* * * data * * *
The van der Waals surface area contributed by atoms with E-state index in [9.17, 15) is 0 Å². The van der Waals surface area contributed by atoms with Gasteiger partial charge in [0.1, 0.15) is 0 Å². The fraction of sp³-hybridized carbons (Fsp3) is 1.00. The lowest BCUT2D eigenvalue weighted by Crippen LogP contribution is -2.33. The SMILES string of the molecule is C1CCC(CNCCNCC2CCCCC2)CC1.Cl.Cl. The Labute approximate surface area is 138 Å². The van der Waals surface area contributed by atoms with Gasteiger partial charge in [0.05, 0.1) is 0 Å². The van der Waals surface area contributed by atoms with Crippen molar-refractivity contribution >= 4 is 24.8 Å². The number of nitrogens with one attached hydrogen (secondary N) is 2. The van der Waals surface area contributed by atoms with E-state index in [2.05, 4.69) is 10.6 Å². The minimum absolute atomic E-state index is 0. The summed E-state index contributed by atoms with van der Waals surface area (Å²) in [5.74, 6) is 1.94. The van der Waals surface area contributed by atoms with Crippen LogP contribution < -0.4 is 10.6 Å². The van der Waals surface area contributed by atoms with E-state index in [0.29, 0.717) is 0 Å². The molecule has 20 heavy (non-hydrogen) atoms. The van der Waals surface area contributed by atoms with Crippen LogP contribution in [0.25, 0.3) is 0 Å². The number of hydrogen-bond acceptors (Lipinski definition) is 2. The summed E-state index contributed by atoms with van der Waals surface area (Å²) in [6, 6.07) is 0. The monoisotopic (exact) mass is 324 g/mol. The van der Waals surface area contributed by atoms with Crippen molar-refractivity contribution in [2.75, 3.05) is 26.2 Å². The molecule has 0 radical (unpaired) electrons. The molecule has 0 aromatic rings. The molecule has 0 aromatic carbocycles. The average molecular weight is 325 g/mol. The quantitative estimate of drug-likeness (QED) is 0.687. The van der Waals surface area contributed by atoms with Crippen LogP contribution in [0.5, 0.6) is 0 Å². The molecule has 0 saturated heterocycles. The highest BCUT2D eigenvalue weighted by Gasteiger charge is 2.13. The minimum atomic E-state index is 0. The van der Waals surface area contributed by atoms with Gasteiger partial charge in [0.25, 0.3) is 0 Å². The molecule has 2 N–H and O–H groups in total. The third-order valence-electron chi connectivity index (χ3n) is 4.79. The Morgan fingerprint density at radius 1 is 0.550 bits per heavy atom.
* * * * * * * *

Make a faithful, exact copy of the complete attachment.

The van der Waals surface area contributed by atoms with E-state index in [9.17, 15) is 0 Å². The van der Waals surface area contributed by atoms with Gasteiger partial charge in [0.1, 0.15) is 0 Å². The fraction of sp³-hybridized carbons (Fsp3) is 1.00. The lowest BCUT2D eigenvalue weighted by Crippen LogP contribution is -2.33. The SMILES string of the molecule is C1CCC(CNCCNCC2CCCCC2)CC1.Cl.Cl. The Labute approximate surface area is 138 Å². The van der Waals surface area contributed by atoms with Gasteiger partial charge in [0.05, 0.1) is 0 Å². The van der Waals surface area contributed by atoms with Crippen molar-refractivity contribution >= 4 is 24.8 Å². The number of nitrogens with one attached hydrogen (secondary N) is 2. The van der Waals surface area contributed by atoms with E-state index in [2.05, 4.69) is 10.6 Å². The minimum absolute atomic E-state index is 0. The summed E-state index contributed by atoms with van der Waals surface area (Å²) in [5.74, 6) is 1.94. The van der Waals surface area contributed by atoms with Crippen LogP contribution < -0.4 is 10.6 Å². The van der Waals surface area contributed by atoms with E-state index in [0.29, 0.717) is 0 Å². The molecule has 20 heavy (non-hydrogen) atoms. The van der Waals surface area contributed by atoms with Crippen LogP contribution in [0.25, 0.3) is 0 Å². The number of hydrogen-bond acceptors (Lipinski definition) is 2. The summed E-state index contributed by atoms with van der Waals surface area (Å²) in [6, 6.07) is 0. The monoisotopic (exact) mass is 324 g/mol. The van der Waals surface area contributed by atoms with Crippen molar-refractivity contribution in [2.75, 3.05) is 26.2 Å². The molecule has 0 radical (unpaired) electrons. The molecule has 0 aromatic rings. The molecule has 0 aromatic carbocycles. The average molecular weight is 325 g/mol. The quantitative estimate of drug-likeness (QED) is 0.687. The van der Waals surface area contributed by atoms with Crippen LogP contribution in [0.5, 0.6) is 0 Å². The molecule has 0 saturated heterocycles. The highest BCUT2D eigenvalue weighted by Gasteiger charge is 2.13. The minimum atomic E-state index is 0. The van der Waals surface area contributed by atoms with Gasteiger partial charge in [0.25, 0.3) is 0 Å². The molecule has 2 N–H and O–H groups in total. The third-order valence-electron chi connectivity index (χ3n) is 4.79. The Morgan fingerprint density at radius 1 is 0.550 bits per heavy atom.